A couple of former Microsofties are coming out of the woodwork and starting to offer constructive? criticism of the Redmond giant..
From Mary Jo Foleys blog:
Don Dodge, who was cut in the last round of Microsoft layoffs, only to resurface days later at Google as an evangelist, is extolling the virtues of Macs this week. Dick Brass, who retired from Microsoft in 2004 and was instrumental in the Tablet PC launch, is airing his grievances about what went wrong back in 2000 in an op-ed piece in the New York Times. Bill Hill, the leader of the ClearType team at Microsoft who left Microsoft last summer, has a post on his personal blog that also criticizes Microsoft’s development and commercialization processes.
Everyone is Monday morning quarterbacking about Microsoft’s level of innovation and after a spirited discussion with one of my cousins, I was fascinated with what he thought.
His position is, Microsoft make great software and make so many different products well that it is easy to overlook their successes and nit pick about one or two failures.
He points to SharePoint, Xbox Live, SQL Server, Office and the Windows suite (both client and server) as some examples of triumphs that Microsoft gets no credit for.
My other friend insists that Microsoft can do nothing right.
From their issues with the Justice department a few years ago to the Zune to Windows Vista to IE 6, there are a tone of valid items to blame the software giant for.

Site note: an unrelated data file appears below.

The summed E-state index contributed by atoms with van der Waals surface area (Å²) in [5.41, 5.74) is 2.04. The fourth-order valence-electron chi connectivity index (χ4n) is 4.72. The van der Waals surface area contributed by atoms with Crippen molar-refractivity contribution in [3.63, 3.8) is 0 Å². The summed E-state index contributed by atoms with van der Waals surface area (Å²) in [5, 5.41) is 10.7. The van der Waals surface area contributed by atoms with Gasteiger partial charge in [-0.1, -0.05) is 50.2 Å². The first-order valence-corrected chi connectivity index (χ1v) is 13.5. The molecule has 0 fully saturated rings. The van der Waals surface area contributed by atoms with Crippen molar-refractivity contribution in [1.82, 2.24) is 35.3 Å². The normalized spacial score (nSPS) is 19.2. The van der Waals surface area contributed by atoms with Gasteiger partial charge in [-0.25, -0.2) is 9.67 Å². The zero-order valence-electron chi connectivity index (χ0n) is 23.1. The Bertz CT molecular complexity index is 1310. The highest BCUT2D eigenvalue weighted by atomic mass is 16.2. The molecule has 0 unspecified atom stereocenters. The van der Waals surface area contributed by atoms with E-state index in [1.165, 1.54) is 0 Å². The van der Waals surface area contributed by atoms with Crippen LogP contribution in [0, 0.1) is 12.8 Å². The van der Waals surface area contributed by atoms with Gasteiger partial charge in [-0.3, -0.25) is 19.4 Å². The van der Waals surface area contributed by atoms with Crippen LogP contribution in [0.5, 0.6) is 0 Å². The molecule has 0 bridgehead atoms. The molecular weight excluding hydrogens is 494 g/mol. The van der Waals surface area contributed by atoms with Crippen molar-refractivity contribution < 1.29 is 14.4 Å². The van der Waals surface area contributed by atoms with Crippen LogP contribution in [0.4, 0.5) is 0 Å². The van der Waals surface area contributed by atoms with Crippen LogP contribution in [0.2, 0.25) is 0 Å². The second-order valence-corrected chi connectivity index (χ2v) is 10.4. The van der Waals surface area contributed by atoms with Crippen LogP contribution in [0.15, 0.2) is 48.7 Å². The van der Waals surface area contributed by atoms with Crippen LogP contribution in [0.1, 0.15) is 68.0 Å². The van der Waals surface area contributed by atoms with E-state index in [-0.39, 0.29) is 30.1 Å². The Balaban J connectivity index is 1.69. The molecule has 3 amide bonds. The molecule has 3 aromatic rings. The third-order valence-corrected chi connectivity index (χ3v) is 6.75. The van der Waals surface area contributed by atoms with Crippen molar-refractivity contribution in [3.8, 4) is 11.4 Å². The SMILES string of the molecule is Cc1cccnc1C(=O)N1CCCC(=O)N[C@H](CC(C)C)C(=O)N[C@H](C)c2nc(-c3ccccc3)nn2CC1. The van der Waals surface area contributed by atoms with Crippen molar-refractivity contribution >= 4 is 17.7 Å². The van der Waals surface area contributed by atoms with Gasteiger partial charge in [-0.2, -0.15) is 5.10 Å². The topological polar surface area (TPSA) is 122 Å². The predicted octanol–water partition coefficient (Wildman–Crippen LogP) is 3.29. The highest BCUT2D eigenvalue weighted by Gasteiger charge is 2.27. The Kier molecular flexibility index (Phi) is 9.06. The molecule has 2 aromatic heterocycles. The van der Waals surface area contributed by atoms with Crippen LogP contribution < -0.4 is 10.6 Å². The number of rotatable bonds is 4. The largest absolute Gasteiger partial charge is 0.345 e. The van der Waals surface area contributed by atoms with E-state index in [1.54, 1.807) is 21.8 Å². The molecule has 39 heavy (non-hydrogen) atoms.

My position however is the following: Microsoft is a mature company that for now, doesnt seem to have a sense of direction beyond the obvious.
Of course they are going to develop Windows 8 and it will probably be great. Office 2010 is looking awesome already and I am sure Windows Server 2010 will look great too.
The problem is, those are low hanging fruit. Microsoft makes great office software. We knew that. Microsoft make good operating systems (most of the time), we knew that too.
The question is, what is the future of this company?
Bill Gates was great at articulating his vision of the future and where exactly Microsoft fit into that vision but recently, there hasnt been that clarity or articulation.
The problem isn’t that Microsoft can’t make a great browser, it’s that IE just isn’t as pleasant as Firefox or Chrome. They are not leading the way.
It’s not that they can’t make a media player device, just that the Zune is not as good as an Ipodo/Iphone.
It’s not that they can’t make a search engine…. you know the rest..
The problem is that other companies are starting to define communal problems and solve those problems (Ipad) and Microsoft seems to be predominantly attempting to play catch up.
My concern at this point is that if this continues, Windows 7 could face serious competition from Chrome OS or some other competitor. Microsoft needs a coherent sense of direction and an artful articulation of that direction a la Apple.
Steve Jobs has created the image of a company that creates items that make our lifes happier, better, more productive and fun. Even better, they solve problems before we realize they are problems.
I think Microsoft needs to figure out what their 10,000 foot message is, articulate that message and match that message with action. Otherwise, we may one day soon be talking about the Windows operating system with a 10% market share.